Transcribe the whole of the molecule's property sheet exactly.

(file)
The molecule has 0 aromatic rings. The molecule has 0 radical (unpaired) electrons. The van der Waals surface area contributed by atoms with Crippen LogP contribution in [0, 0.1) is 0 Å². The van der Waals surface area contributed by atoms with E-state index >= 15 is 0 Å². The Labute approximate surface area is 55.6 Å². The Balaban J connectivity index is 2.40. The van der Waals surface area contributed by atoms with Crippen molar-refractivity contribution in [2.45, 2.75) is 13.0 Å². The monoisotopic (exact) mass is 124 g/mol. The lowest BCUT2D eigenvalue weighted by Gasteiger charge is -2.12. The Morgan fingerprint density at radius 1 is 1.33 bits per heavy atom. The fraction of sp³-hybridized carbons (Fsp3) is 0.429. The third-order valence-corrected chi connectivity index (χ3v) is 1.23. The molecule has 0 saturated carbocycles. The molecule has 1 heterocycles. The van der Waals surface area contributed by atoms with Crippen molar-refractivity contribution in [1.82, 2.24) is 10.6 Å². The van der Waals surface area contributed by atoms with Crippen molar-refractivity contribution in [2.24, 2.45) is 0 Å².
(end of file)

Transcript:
The molecule has 0 aromatic rings. The molecule has 0 radical (unpaired) electrons. The van der Waals surface area contributed by atoms with Crippen LogP contribution in [0, 0.1) is 0 Å². The van der Waals surface area contributed by atoms with E-state index >= 15 is 0 Å². The Labute approximate surface area is 55.6 Å². The Balaban J connectivity index is 2.40. The van der Waals surface area contributed by atoms with Crippen molar-refractivity contribution in [2.45, 2.75) is 13.0 Å². The monoisotopic (exact) mass is 124 g/mol. The lowest BCUT2D eigenvalue weighted by Gasteiger charge is -2.12. The Morgan fingerprint density at radius 1 is 1.33 bits per heavy atom. The fraction of sp³-hybridized carbons (Fsp3) is 0.429. The third-order valence-corrected chi connectivity index (χ3v) is 1.23. The molecule has 0 saturated carbocycles. The molecule has 1 heterocycles. The van der Waals surface area contributed by atoms with Crippen molar-refractivity contribution in [1.82, 2.24) is 10.6 Å². The van der Waals surface area contributed by atoms with Crippen molar-refractivity contribution in [2.24, 2.45) is 0 Å².